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Wouldn`t be surprised if the NPRF funds were "rested" in Fianna FAIL HQ account for a few weeks. Interest could finance their GE campaign. Might get their support up to 15% :) :) :)
 

Mossy Heneberry

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Isn`t it absolutely insane that we still do not know the interest rate we are borrowing at :(

Tomfoolery !!!

Could you imagine organising your mortgage, and you came home with that explanation.

Lendahand 0/10
I was listening to WLR radio approximately a year ago. Some wan from MaBs had the following to say about mortgage holders

* They don't know who their mortgage lender is, some thinking it is the mortgage broker.
* They don't know what the term of their mortgage is or the capital portion.
* They don't know exactly what the interest portion of their mortgage is.
* They don't know the type of interest they have, whether it's fixed, variable or tracker.

About 18:00 mins in http://www.wlrfm.com/DesktopModules/UltraVideoGallery/mp3.swf?vId=963&portalId=6
 

Malbekh

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It should be easy to work out. Just need someone with a bit of mathematical skills.

The bail-out package is €85b
We are contributing €17.5b of our own money up front. While this is at 0% I really don't think that it is included in the overall interest rate.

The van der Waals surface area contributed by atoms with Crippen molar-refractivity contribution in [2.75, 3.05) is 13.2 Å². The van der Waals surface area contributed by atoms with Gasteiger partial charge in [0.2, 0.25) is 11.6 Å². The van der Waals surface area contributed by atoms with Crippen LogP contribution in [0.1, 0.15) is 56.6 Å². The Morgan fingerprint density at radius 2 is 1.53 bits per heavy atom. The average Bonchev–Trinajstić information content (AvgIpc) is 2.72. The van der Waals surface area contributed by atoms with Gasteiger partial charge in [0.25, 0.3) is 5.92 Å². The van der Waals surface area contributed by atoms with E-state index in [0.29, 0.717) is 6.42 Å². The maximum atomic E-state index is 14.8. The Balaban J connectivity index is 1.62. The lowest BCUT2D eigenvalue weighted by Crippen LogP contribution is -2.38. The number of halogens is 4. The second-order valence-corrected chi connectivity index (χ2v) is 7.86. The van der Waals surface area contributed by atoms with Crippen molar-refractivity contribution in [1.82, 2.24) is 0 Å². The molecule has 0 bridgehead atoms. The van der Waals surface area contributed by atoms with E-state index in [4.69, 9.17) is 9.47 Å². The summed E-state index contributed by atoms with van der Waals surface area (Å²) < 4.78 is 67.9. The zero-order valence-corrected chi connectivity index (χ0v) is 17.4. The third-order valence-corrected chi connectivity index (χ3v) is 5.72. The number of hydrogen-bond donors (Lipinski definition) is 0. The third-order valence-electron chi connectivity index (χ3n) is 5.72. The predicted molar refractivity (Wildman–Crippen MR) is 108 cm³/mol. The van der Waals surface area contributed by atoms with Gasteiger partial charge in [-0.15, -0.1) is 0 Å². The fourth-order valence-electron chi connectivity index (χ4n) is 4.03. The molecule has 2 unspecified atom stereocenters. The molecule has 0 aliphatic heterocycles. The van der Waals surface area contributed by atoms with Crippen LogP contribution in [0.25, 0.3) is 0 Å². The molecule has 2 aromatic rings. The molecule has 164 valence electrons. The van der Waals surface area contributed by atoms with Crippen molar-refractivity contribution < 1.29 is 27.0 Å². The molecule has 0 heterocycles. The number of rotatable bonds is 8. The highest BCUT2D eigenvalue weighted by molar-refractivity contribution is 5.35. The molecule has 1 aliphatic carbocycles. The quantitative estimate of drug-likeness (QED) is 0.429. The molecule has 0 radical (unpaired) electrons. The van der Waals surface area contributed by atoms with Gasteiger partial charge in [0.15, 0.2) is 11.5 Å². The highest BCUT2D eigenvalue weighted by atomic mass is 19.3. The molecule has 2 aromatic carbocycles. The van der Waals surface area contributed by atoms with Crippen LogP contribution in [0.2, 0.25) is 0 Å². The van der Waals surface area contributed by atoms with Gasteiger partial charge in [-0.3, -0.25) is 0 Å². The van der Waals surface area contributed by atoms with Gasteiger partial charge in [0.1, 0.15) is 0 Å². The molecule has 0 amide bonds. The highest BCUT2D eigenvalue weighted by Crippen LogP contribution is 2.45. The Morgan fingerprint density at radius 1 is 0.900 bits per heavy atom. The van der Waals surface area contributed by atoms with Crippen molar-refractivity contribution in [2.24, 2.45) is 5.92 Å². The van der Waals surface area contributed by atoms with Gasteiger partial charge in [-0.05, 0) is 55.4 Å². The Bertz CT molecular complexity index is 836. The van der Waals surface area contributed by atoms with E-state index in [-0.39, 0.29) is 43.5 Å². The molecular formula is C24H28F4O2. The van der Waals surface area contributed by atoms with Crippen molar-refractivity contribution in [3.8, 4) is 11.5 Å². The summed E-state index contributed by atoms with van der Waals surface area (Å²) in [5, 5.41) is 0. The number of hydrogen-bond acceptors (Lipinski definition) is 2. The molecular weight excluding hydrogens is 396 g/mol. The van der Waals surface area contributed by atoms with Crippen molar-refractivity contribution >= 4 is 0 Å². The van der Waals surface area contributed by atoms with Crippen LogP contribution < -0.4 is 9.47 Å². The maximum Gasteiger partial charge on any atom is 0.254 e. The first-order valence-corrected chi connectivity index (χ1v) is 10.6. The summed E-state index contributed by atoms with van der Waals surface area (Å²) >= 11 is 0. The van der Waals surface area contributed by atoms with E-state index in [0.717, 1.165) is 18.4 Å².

This leaves €67.5b of which the IMF are providing €22.5b over three years at 3.12% over three years. This would rise to just under 4% if the money is drawn down over 4 years. Presumably, we will draw down this funding first because it's cheaper and the only one we know that has a fixed period attached.

The EU loan portion therefore is €45b. It's over a longer period of time, probably 6-7 years, so you would expect it to be at a higher rate of interest. To figure it out, you just need to aggregate the amount.

So if Johnny has one loan for €22.5b at 3.12% over three years, and one loan for €45b over six years. How much is the interest on the second loan, if Johnny's aggregate loan interest is 5.83%?

So could somebody smarter than me (not hard) work this out based on the fact that the overall interest rate must assume draw down of both loans from day one. So for the first three years both loans are drawn down, and the last three years only the EU one.

My instinct tells me it's around 7%



Answer?
 

Paulitics

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It should be easy to work out. Just need someone with a bit of mathematical skills.

The bail-out package is €85b